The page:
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Examination of groundwater recharge with a calibrated/validated flow model of the deep vadose zone
- Turkeltaub, T., Kurtzman, D., Bel, G., Dahan, O.
- Journal of hydrology 2015 v.522 pp. 618-627
- Mediterranean climate, atmospheric precipitation, climatic factors, data collection, dunes, evapotranspiration, groundwater, groundwater recharge, management systems, models, monitoring, regression analysis, runoff, vadose zone, water content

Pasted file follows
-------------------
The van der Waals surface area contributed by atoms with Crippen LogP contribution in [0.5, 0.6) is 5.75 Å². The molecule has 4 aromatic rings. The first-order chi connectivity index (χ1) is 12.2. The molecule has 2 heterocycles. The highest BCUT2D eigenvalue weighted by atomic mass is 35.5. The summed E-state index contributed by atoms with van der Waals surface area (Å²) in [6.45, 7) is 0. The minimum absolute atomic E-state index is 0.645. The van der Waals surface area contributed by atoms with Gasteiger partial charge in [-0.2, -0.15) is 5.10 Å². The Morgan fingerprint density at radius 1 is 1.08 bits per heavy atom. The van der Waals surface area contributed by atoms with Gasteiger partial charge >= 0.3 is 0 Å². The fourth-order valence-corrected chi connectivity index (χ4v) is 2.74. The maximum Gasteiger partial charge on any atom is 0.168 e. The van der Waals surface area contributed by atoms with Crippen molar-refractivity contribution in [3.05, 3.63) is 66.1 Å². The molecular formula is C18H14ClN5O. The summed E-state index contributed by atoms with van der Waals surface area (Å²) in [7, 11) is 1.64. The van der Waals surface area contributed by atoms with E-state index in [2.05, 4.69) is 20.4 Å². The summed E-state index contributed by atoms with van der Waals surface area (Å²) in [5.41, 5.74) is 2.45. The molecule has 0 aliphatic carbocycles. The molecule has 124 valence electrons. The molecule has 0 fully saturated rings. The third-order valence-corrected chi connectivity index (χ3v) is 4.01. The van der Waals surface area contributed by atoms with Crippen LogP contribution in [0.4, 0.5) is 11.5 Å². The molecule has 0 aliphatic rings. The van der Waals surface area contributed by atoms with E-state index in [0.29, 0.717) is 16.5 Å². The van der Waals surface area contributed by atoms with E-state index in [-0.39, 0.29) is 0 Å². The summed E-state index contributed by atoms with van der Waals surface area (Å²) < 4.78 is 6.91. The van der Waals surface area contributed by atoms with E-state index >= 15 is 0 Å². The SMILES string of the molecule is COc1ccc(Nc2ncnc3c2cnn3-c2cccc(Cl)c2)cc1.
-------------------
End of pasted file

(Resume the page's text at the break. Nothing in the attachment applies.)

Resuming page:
- Recharge estimations are required for efficient groundwater systems management. Better estimations could be obtained by improving our understanding of the relationship between climate factors and recharge. This study explores the calibration of a Richards’ equation-based model to transient deep vadose zone data, thereby allowing simulation of groundwater recharge over long periods and an investigation of the temporal correlations between recharge and precipitation. An array of four vadose zone-monitoring systems implemented in four different slanted boreholes drilled in different orientations into a deep vadose zone sandy formation (20m×20m×20m) enabled continuous monitoring of water content at selected depths and locations across the entire vadose zone under a Mediterranean climate. This unique high-resolution set of transient deep vadose zone data was used for inverse simulations. The flow model was then validated with a set of data under different atmospheric boundary conditions. The long-term mean annual recharge under a natural sand dune was calculated as 327mm year−1, 72% of the average annual precipitation (1996/7–2012/3), reflecting low evapotranspiration and runoff. The temporal cross-correlation analysis showed high correlations between the accumulated precipitation (over 6–9months) and the monthly recharge after 3 to 4months. Therefore, we conclude that the recharge fluxes are mainly influenced by the relatively recent (5–12-months) precipitation patterns. Including this time lag between precipitation and recharge, a predictive regression model was developed in which the May-to-April recharge is explained by annual precipitation in the previous year.